Innovation In Tight Spaces
(Source: U.S. Air Force; issued Jan 03, 2019)
A French Navy Rafale-M fighter prepares to land on the aircraft carrier USS Harry S. Truman during cross-decking exercises during the summer, the latest in regular cross-decking exercises between the two navies. (USN photo)
EGLIN AFB, Fla. --- As Hurricane Michael churned toward the Emerald Coast of Florida, F-35A Lightning IIs from the 33rd Fighter Wing evacuated to Barksdale Air Force Base, Louisiana, to avoid the storm’s path and potential catastrophic damage. As Michael passed, narrowly missing Eglin AFB, a different type of storm brewed on the horizon that would test nomad innovation.

There was talk within the F-35 community of a one-time inspection, or OTI, order being passed down.

Every aircraft at the 33rd FW needed to have a fuel line on the engine inspected. Parts within a specific batch number needed to be removed and replaced. All of the wing’s aircraft were grounded until they were inspected and fixed if needed.

This had a profound impact back at Eglin AFB but brought even more complications for the aircraft still at Barksdale AFB.

“It was particularly worrisome for us because we had jets off station without access to all of our tools and personnel,” said 1st Lt. Patrick Michael, 58th Aircraft Maintenance Unit assistant officer in charge. “We didn’t have the guidance for changing out the part yet. The preliminary guidance said we would need to remove the engine to access and remove the line.”

The current guidelines used for aircraft maintenance required that the entire engine be removed, which would require at least 36 hours per jet. (Emphasis added—Ed.) Furthermore, engine trailers and tool boxes would need to be transported to the location, extending the timeline.

When the OTI was made official on Oct. 12, leadership at all levels of the 33rd Maintenance Group and 33rd Aircraft Maintenance Squadron saw an opportunity for Airmen to demonstrate how capable they are. They extended a challenge…find a better way.

The maintainers at Barksdale AFB determined eight of the jets failed the requirements of the OTI. The remaining jets returned to Eglin AFB. Maintainers working with field support engineers from Lockheed Martin and Pratt and Whitney set out to find a way to replace the fuel line without removing the engine.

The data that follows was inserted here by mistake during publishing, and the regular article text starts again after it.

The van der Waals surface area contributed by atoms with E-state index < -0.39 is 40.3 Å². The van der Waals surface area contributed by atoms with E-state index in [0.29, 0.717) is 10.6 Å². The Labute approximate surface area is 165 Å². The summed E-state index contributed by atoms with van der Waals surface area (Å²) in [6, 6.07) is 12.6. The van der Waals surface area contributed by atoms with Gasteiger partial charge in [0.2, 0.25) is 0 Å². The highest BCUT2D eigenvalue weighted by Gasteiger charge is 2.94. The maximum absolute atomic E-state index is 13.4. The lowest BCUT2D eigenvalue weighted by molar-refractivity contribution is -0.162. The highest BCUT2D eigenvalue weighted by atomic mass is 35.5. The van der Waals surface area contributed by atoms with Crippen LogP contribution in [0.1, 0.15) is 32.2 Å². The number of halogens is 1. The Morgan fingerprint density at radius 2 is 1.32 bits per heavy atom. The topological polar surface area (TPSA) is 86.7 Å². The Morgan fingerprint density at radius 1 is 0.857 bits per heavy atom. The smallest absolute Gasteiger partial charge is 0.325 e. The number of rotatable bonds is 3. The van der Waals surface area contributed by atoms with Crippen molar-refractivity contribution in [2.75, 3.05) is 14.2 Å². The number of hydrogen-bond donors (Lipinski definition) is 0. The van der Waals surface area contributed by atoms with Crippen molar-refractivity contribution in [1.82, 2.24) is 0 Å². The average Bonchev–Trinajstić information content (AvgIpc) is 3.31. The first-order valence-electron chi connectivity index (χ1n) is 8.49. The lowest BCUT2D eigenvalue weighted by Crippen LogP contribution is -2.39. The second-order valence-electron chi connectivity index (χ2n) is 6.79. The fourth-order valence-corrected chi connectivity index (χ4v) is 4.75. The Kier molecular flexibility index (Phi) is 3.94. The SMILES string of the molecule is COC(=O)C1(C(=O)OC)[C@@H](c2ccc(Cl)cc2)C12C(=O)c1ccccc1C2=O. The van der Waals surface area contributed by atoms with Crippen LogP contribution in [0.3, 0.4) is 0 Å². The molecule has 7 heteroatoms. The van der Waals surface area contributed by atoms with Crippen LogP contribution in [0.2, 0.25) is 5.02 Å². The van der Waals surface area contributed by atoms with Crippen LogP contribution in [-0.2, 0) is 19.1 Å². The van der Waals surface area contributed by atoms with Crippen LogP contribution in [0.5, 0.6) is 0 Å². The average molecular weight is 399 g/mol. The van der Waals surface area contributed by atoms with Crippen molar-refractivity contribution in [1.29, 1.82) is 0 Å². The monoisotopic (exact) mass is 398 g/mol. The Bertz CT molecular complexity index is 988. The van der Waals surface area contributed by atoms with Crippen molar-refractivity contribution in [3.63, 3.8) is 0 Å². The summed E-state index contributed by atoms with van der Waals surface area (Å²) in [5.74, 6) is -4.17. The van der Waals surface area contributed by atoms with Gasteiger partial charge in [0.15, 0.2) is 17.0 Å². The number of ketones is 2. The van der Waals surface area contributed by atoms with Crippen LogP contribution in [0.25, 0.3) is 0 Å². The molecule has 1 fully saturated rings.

Crew chiefs determined they could access the part through a hole just big enough to fit a hand. The location of the fuel line is nearly impossible to see. They needed to detach and set aside another component without removing it, making room even scarcer.

Despite how difficult it was, they succeeded in finding the fix. The first across the F-35’s global presence.

Within three days of the official notification, the 58th AMU had identified the jets that were deficient, found the fix, got it reviewed and approved to execute and were on their way to Barksdale AFB to implement the new procedure.

“Especially coming on the heels of Hurricane Michael, the fuel line OTI had the potential to put our training timeline well behind schedule,” said Lt. Col. David Cochran, 58th FS director of operations. “Initial estimates were for our students to graduate almost two months late. Instead, our maintenance team got us back up to a full schedule within two weeks and enabled on-time graduations for nine new F-35 pilots.”

Every training mission requires teamwork between countless organizations to prepare jets for flight and get them in the air. The actions that took place following the OTI highlighted the significance and effectiveness of the many organizations working together within the 33rd MXG.

At the group level, the plans and scheduling section ordered new parts and opened lines of communication with leadership ensuring appropriate communication was taking place. They identified aircraft that were unaffected by the inspection, enabling them to return home earlier. Maintenance was then prioritized across the fleet to enable normal operations at the wing to continue.